The project has a sound business model as W12 charges a commission for transactions of users of the protocol through the use of its ERC20 W12 Token. The more W12 Tokens are used in transactions, the lower the commission. In addition, the built-in exchange and wallets allow projects placed on the platform to distribute their tokens to the holders of various accounts of ecosystem users. The model is quite reminiscent of a grading scale with premium account holders having the ability to receive the tokens of hundreds of projects for their contributions.
Applications in Our World
By their very nature, projects seek to fulfill goals, and crowdfunding is their way of doing that. But the rather vague guarantees that users had sought in an attempt at distancing themselves from scams have dwindled and led to a sag in the crowdfunding market. That leads to the logical conclusion that the problem is not even in the projects themselves, but in the basis acting as their infrastructure, namely – the crowdfunding market itself. If a structure that were to be rebuilt and projects would be able to raise funds, then a lot of markets would receive a much needed boost, the charity market, for example.
We all want to see the impact our donations have on lives out there, but 96% of projects never reach any of the key milestones they promise to. Since more than 50% of charity funds do not reach the recipients, hundreds of billions of funds are lost. By relying on the W12 protocol, as the project team claims, each participant will be able to monitor and control the funds, as well as assess the impact of the contribution in the case of charity projects, for instance.. It really does look like one of the few real cases of applying smart contracts and blockchain technologies in life with positive influence.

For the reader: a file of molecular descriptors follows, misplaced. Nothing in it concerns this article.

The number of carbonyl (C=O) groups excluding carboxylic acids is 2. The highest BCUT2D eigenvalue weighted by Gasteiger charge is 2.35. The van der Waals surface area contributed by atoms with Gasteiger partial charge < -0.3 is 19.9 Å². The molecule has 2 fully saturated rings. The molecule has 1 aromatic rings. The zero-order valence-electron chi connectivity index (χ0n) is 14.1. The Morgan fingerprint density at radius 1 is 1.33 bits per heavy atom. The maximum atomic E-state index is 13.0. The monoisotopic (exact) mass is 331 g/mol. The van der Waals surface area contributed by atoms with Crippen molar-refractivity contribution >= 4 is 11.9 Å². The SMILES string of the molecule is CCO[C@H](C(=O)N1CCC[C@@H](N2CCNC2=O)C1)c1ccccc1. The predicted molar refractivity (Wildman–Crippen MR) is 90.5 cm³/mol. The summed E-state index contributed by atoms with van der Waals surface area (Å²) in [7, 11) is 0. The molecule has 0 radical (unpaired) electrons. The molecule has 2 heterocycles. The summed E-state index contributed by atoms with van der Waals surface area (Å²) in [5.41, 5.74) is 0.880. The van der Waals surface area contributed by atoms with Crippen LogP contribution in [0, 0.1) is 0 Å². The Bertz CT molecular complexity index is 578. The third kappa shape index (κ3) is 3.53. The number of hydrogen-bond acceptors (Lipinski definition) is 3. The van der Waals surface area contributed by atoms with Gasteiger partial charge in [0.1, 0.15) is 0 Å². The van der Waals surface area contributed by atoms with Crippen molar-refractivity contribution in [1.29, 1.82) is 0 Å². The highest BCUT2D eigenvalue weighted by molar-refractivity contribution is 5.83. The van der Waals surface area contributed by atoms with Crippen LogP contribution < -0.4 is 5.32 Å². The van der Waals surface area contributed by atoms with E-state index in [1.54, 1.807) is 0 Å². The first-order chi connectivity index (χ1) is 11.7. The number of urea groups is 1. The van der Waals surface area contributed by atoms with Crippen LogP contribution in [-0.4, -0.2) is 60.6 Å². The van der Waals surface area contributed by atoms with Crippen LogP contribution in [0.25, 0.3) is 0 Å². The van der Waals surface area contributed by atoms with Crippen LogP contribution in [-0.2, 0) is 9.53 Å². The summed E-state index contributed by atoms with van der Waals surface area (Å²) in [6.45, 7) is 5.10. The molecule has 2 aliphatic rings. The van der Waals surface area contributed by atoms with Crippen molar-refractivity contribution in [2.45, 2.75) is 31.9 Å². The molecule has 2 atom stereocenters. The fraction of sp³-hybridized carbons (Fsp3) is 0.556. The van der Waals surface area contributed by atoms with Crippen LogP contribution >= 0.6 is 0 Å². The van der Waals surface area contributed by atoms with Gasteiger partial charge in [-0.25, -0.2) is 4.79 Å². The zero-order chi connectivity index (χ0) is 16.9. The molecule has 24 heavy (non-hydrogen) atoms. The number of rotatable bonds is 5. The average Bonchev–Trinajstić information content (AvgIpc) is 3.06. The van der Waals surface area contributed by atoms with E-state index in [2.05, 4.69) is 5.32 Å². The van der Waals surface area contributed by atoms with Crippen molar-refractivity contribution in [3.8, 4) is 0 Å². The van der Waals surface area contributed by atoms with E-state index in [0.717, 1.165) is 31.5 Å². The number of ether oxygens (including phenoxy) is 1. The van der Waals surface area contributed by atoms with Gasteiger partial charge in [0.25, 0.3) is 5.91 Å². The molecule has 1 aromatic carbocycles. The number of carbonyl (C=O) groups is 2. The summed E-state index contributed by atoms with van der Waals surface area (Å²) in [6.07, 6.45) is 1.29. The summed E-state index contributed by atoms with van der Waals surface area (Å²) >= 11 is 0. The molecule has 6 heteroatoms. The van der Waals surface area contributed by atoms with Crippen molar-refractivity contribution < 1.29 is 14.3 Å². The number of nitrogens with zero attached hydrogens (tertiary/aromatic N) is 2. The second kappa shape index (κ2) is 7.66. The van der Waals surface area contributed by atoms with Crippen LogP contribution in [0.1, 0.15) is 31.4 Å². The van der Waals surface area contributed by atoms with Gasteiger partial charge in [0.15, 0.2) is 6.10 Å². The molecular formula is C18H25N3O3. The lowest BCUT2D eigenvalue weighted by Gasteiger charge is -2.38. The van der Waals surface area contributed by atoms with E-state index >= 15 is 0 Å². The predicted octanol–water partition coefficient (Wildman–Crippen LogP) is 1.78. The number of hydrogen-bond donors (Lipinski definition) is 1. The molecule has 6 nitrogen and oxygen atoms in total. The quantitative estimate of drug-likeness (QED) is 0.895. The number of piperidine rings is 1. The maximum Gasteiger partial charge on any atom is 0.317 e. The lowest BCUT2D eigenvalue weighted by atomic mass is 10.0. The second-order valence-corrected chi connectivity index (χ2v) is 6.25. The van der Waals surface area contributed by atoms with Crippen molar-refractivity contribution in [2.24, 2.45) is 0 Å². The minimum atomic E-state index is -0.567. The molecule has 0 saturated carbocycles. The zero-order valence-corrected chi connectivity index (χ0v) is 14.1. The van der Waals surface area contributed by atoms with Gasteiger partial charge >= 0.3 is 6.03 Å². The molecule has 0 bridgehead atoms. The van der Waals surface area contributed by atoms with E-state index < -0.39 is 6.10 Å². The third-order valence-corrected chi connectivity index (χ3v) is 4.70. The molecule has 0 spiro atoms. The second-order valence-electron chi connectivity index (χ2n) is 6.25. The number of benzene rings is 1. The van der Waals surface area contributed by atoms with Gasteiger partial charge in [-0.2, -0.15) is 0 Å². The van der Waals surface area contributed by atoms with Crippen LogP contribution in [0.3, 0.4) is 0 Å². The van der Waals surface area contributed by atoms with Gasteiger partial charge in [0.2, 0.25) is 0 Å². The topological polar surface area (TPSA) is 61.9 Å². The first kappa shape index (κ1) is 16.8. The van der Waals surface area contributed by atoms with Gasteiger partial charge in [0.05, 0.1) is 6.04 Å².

If trust could ever be guaranteed, then the only way of doing so would be by making sure that the money donated to projects would either be spent on the intended purposes or returned to the donors. Apparently, W12 has taken that into consideration as well, since it promises to return the funds in case a project fails at any stage of its development.
This approach applies to any of the projects placed on the platform as the only way they will receive the funds is by fulfilling their promises and actually doing something, whether that be making a product, delivering services, or changing the world for the better.
The Yays and Nays
Many speak of achievements and hype as the key success points for a project in the blockchain industry. But, reality says otherwise. If a project does not have a real, working product with applications in the real world, then it is waste even reading about it. The W12 project has a working blockchain of its own and a product that can already be tested in demo mode with test tokens. The team also promises mobile apps that would allow donors to track their donations in real time and get feedback from the people their money actually helped, like messages and emails with gratitude as an added human touch. They have also built the internal marketplace, and the PRODUCT, their code is solid, and they have already managed to sign up several dozen projects that are ready to start selling their tokens on the platform.